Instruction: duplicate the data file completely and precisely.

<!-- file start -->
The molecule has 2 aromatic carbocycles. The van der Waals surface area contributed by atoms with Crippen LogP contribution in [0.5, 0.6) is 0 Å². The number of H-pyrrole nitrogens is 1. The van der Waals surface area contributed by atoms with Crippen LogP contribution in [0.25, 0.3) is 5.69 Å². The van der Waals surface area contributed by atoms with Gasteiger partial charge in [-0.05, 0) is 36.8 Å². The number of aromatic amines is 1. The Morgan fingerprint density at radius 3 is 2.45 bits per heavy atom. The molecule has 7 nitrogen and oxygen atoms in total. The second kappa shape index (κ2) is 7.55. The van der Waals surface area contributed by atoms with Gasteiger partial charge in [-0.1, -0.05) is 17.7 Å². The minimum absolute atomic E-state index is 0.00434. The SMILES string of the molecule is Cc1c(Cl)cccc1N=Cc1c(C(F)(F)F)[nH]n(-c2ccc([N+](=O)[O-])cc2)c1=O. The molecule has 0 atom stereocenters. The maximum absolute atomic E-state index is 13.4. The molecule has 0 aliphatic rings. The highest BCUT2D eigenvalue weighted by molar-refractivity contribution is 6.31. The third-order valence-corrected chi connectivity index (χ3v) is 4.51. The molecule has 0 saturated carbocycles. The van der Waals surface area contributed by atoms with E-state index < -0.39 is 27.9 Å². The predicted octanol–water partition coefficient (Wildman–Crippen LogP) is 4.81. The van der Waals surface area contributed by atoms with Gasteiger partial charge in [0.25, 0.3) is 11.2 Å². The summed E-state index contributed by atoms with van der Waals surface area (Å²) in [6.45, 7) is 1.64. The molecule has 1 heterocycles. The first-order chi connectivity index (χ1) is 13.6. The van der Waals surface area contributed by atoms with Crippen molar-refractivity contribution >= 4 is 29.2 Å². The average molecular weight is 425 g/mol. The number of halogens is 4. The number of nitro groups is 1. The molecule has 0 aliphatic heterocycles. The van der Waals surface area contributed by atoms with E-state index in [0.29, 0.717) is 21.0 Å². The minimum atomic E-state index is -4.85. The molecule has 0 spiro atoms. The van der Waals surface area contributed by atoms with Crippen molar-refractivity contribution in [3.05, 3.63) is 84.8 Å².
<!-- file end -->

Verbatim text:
The molecule has 2 aromatic carbocycles. The van der Waals surface area contributed by atoms with Crippen LogP contribution in [0.5, 0.6) is 0 Å². The number of H-pyrrole nitrogens is 1. The van der Waals surface area contributed by atoms with Crippen LogP contribution in [0.25, 0.3) is 5.69 Å². The van der Waals surface area contributed by atoms with Gasteiger partial charge in [-0.05, 0) is 36.8 Å². The number of aromatic amines is 1. The Morgan fingerprint density at radius 3 is 2.45 bits per heavy atom. The molecule has 7 nitrogen and oxygen atoms in total. The second kappa shape index (κ2) is 7.55. The van der Waals surface area contributed by atoms with Gasteiger partial charge in [-0.1, -0.05) is 17.7 Å². The minimum absolute atomic E-state index is 0.00434. The SMILES string of the molecule is Cc1c(Cl)cccc1N=Cc1c(C(F)(F)F)[nH]n(-c2ccc([N+](=O)[O-])cc2)c1=O. The molecule has 0 atom stereocenters. The maximum absolute atomic E-state index is 13.4. The molecule has 0 aliphatic rings. The highest BCUT2D eigenvalue weighted by molar-refractivity contribution is 6.31. The third-order valence-corrected chi connectivity index (χ3v) is 4.51. The molecule has 0 saturated carbocycles. The van der Waals surface area contributed by atoms with E-state index < -0.39 is 27.9 Å². The predicted octanol–water partition coefficient (Wildman–Crippen LogP) is 4.81. The van der Waals surface area contributed by atoms with Gasteiger partial charge in [0.25, 0.3) is 11.2 Å². The summed E-state index contributed by atoms with van der Waals surface area (Å²) in [6.45, 7) is 1.64. The molecule has 1 heterocycles. The first-order chi connectivity index (χ1) is 13.6. The van der Waals surface area contributed by atoms with Crippen molar-refractivity contribution >= 4 is 29.2 Å². The average molecular weight is 425 g/mol. The number of halogens is 4. The number of nitro groups is 1. The molecule has 0 aliphatic heterocycles. The van der Waals surface area contributed by atoms with E-state index in [0.29, 0.717) is 21.0 Å². The minimum atomic E-state index is -4.85. The molecule has 0 spiro atoms. The van der Waals surface area contributed by atoms with Crippen molar-refractivity contribution in [3.05, 3.63) is 84.8 Å².